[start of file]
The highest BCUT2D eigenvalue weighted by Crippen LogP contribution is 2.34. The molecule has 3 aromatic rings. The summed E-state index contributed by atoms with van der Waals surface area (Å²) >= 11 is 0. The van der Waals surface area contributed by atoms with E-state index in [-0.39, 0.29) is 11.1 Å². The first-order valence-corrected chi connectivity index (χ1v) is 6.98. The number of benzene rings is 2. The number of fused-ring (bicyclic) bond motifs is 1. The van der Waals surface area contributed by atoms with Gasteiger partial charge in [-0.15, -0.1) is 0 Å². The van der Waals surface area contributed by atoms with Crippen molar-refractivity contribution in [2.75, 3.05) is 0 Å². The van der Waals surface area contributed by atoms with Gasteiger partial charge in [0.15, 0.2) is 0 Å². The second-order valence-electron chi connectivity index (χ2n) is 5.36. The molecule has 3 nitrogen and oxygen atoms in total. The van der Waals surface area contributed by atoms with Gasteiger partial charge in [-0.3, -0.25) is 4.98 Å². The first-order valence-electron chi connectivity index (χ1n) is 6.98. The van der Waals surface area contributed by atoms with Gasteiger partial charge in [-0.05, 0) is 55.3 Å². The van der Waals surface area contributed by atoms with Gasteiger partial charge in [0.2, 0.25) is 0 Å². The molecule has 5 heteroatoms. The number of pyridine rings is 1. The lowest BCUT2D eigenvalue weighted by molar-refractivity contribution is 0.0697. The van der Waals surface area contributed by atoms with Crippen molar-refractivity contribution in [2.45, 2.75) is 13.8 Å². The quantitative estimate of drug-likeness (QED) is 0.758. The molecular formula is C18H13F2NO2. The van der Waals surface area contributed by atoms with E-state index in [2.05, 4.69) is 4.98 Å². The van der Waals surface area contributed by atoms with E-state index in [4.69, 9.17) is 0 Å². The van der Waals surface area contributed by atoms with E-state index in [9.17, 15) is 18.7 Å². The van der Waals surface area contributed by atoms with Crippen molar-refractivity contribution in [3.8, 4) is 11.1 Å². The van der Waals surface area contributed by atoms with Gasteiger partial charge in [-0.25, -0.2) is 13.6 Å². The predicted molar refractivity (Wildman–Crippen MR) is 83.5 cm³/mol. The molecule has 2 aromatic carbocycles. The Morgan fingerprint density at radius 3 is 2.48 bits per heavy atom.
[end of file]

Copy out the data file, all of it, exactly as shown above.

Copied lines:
The highest BCUT2D eigenvalue weighted by Crippen LogP contribution is 2.34. The molecule has 3 aromatic rings. The summed E-state index contributed by atoms with van der Waals surface area (Å²) >= 11 is 0. The van der Waals surface area contributed by atoms with E-state index in [-0.39, 0.29) is 11.1 Å². The first-order valence-corrected chi connectivity index (χ1v) is 6.98. The number of benzene rings is 2. The number of fused-ring (bicyclic) bond motifs is 1. The van der Waals surface area contributed by atoms with Gasteiger partial charge in [-0.15, -0.1) is 0 Å². The van der Waals surface area contributed by atoms with Crippen molar-refractivity contribution in [2.75, 3.05) is 0 Å². The van der Waals surface area contributed by atoms with Gasteiger partial charge in [0.15, 0.2) is 0 Å². The second-order valence-electron chi connectivity index (χ2n) is 5.36. The molecule has 3 nitrogen and oxygen atoms in total. The van der Waals surface area contributed by atoms with Gasteiger partial charge in [-0.3, -0.25) is 4.98 Å². The first-order valence-electron chi connectivity index (χ1n) is 6.98. The van der Waals surface area contributed by atoms with Gasteiger partial charge in [-0.05, 0) is 55.3 Å². The van der Waals surface area contributed by atoms with Gasteiger partial charge in [0.2, 0.25) is 0 Å². The molecule has 5 heteroatoms. The number of pyridine rings is 1. The lowest BCUT2D eigenvalue weighted by molar-refractivity contribution is 0.0697. The van der Waals surface area contributed by atoms with Crippen molar-refractivity contribution in [2.45, 2.75) is 13.8 Å². The quantitative estimate of drug-likeness (QED) is 0.758. The molecular formula is C18H13F2NO2. The van der Waals surface area contributed by atoms with E-state index in [2.05, 4.69) is 4.98 Å². The van der Waals surface area contributed by atoms with E-state index in [4.69, 9.17) is 0 Å². The van der Waals surface area contributed by atoms with E-state index in [9.17, 15) is 18.7 Å². The van der Waals surface area contributed by atoms with Crippen molar-refractivity contribution in [3.8, 4) is 11.1 Å². The van der Waals surface area contributed by atoms with Gasteiger partial charge in [-0.25, -0.2) is 13.6 Å². The predicted molar refractivity (Wildman–Crippen MR) is 83.5 cm³/mol. The molecule has 2 aromatic carbocycles. The Morgan fingerprint density at radius 3 is 2.48 bits per heavy atom.